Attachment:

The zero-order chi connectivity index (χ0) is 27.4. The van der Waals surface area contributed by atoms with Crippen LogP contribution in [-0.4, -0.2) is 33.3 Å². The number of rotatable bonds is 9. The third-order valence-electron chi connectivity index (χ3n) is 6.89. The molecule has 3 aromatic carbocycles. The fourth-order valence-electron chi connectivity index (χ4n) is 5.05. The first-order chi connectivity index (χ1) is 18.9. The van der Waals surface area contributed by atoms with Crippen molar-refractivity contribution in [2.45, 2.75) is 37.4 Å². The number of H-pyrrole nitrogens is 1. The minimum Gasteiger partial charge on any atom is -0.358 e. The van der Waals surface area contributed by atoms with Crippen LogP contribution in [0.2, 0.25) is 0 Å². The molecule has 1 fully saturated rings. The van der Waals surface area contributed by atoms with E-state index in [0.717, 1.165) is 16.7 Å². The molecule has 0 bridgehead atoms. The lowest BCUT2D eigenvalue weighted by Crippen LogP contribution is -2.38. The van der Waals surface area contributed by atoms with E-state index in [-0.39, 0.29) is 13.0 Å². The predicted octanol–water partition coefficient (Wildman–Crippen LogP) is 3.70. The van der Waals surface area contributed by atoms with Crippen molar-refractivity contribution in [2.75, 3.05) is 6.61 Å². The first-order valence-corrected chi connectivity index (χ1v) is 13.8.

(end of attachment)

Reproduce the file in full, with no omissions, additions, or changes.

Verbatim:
The zero-order chi connectivity index (χ0) is 27.4. The van der Waals surface area contributed by atoms with Crippen LogP contribution in [-0.4, -0.2) is 33.3 Å². The number of rotatable bonds is 9. The third-order valence-electron chi connectivity index (χ3n) is 6.89. The molecule has 3 aromatic carbocycles. The fourth-order valence-electron chi connectivity index (χ4n) is 5.05. The first-order chi connectivity index (χ1) is 18.9. The van der Waals surface area contributed by atoms with Crippen molar-refractivity contribution in [2.45, 2.75) is 37.4 Å². The number of H-pyrrole nitrogens is 1. The minimum Gasteiger partial charge on any atom is -0.358 e. The van der Waals surface area contributed by atoms with Crippen LogP contribution in [0.2, 0.25) is 0 Å². The molecule has 1 fully saturated rings. The van der Waals surface area contributed by atoms with E-state index in [0.717, 1.165) is 16.7 Å². The molecule has 0 bridgehead atoms. The lowest BCUT2D eigenvalue weighted by Crippen LogP contribution is -2.38. The van der Waals surface area contributed by atoms with E-state index in [-0.39, 0.29) is 13.0 Å². The predicted octanol–water partition coefficient (Wildman–Crippen LogP) is 3.70. The van der Waals surface area contributed by atoms with Crippen molar-refractivity contribution in [2.75, 3.05) is 6.61 Å². The first-order valence-corrected chi connectivity index (χ1v) is 13.8.